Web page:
Fine wine at almost $5,000 a bottle
The price tag on this bottle of wine is $4,749.98.
It’s a 2010 Chateau Petrus Pomerol, and the managers at Total Wine & More on Cherry Street said reports indicate the 2010 vintage may turn out to be one of the greatest vintages in the last decade.
Wine Advocate and Wine Spectator, two prestigious wine publications and rating agencies, give the 2010 Chateau Petrus Pomerol a score of 100 out of 100.
Still, who pays almost $5,000 for a bottle of wine?
Nick Krusch, manager at Total Wine & More, answered that, but first he said he wanted to point out that just because the new Milford shop carries this special bottle of wine in a locked case does not suggest the store is pretentious by any means.
Wine prices here start at $2.75 a bottle and travel all the way up to this bottle of Chateau Petrus, making a lot of stops at various price points in between, Krusch said.
The kind of person who would walk in, or likely call first, to buy this wine would probably be an investor or a connoisseur and collector of wines.
“Everybody spends money on something that others scratch their heads at,” said Jason (Jay) Hallam, wine manager at Total Wine & More.
Add to that the fact that in 10 to 15 years there may be a significant increase in the value of this particular bottle of wine, Krusch said, and it becomes a little less mystifying as to why someone might spend almost $5,000 on a bottle of wine.
According to the Total Wine website, Wine Advocate had this to say about the Chateau Petrus Pomerol, 2010: "Loads of mulberry, coffee, licorice and black cherry notes with an overlay of enormous amounts of glycerin and depth. Stunningly rich, full-bodied and more tannic and classic than the 2009, this is an awesome Petrus, but needs to be forgotten for 8-10 years."
Yes, waiting is the key with a bottle of wine like this, the men explained. It will likely be purchased, and then left to sit for about 10 years as it increases in flavor and value.
“It’s an investment,” Krusch said.
At almost $5,000 a bottle, or about $1,000 per glass, the tag still may seem a bit high, but, Hallam pointed out, “There are wines that sell for hundreds of thousands of dollars.”
In 1997 a jeroboam (which is a larger bottle) of Chateau Mouton Rothschild 1945, considered one of the great vintages of the last century, sold to an anonymous bidder at Christie’s in London for $114,614, according to thedrinksbusiness.com.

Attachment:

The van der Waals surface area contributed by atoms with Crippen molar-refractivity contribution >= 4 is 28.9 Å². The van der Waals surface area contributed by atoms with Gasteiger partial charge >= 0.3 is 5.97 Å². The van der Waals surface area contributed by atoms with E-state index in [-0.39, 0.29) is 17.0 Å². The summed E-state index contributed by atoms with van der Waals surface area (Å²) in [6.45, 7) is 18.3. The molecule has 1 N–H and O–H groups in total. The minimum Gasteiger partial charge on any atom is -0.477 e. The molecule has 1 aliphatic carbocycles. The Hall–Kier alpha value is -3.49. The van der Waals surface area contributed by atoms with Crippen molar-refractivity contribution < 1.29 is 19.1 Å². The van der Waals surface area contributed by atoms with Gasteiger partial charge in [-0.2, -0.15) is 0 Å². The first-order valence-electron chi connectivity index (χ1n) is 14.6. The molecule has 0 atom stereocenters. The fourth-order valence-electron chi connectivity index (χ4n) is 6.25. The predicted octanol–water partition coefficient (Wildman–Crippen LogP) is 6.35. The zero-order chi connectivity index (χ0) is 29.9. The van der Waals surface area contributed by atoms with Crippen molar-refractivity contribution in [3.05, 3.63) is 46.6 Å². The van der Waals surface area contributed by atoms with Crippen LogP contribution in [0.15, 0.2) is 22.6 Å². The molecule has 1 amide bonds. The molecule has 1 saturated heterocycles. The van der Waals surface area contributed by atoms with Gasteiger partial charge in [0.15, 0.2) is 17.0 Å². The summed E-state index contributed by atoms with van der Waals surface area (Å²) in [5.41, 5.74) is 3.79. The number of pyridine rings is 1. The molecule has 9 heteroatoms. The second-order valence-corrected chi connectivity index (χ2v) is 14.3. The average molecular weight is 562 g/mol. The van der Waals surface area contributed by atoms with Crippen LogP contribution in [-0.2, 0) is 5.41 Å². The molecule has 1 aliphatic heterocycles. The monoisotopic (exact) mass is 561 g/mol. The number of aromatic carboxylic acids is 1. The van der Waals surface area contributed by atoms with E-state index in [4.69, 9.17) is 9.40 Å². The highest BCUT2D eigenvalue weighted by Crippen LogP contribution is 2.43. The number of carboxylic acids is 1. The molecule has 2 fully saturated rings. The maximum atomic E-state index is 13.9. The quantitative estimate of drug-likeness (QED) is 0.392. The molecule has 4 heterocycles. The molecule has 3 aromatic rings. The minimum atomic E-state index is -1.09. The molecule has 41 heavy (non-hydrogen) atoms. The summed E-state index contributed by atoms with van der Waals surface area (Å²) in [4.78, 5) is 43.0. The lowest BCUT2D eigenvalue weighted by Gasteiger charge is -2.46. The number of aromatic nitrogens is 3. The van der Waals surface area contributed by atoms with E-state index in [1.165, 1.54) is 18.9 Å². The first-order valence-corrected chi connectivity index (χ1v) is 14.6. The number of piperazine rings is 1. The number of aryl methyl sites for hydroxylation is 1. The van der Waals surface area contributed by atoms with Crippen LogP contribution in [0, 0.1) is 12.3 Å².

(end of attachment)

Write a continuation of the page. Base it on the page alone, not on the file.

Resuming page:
A 2013 article in The Week reports the sale of a 1787 Chateau Lafite for $156,450, and in 2004, the sale of a 1941 Inglenook Cabernet Sauvignon for $24,675.
Sitting in the locked case near the 2010 Chateau Petrus Pomerol on Cherry Street is a Coravin for $299, a wine system that keeps the cork in place while allowing the wine to flow, protecting the wine remaining in the bottle from oxidation. The managers at Total Wine said this adds another dimension to that top-end wine purchase: A person can sip a glass now, reseal the bottle, and sip another glass months, even years from now.
There are a number of factors that go into separating an expensive wine from a moderately priced bottle, setting that standard for just who needs a Coravin to protect that liquid investment.
Much is determined by where the wine is from, how it was produced, whether the grapes were hand-picked versus machine-sorted and other variables.
Petrus is very picky about the grapes that go into the blend, Krusch said, explaining that if the grape doesn’t meet the standards, it doesn’t go into the mix. The grapes are grown on a relatively small estate in the Bordeaux region of France.
Tannins, Krusch said as he elaborated on the difference in wines, are an organic element that cause a number of things to happen in your mouth. If the tannins are young and dry, you pucker. If there are too many tannins they dry out the palate so you can’t taste the fruit, he said.
As the bottle ages, the levels of tannins to fruit level off, until they meet somewhere in the middle.
“And then you can taste all the flavors,” Hallam added.
A $15 bottle of wine, or lower, isn’t going to be as complex as, say, this nearly $5,000 bottle of wine or others at the higher price points.
“They call it layered,” said Hallam. “It’s like a roller coaster of flavors.”
You get “waves and waves of flavor,” added Krusch.
There are 8,000 different kinds of wine here at the Milford store — all different prices, types and from different geographic locations.
“Our buyers go out and try to get as much variety as they can,” Hallam said, pointing out that employee favorites are marked throughout the store with placards. The employees aren’t novice wine consultants, each having gone through at least 150 hours of training, which includes learning about and tasting various wines.
The store hasn’t sold a bottle of this 2010 Chateau Petrus Pomerol yet, but there’s a case in the back to refill the spot if someone does decide to add it to their collection.
The Norwalk Total Wine & More, by the way, did have a big-ticket seller: A $30,000 bottle of Macallan Scotch.
But these men emphasize that they aren’t here to push the expensive bottles, again pointing out that there are bottles at many, many price points.
“We’re here to help people buy wine,” Krusch said. “We’re here making sure they get something they enjoy.”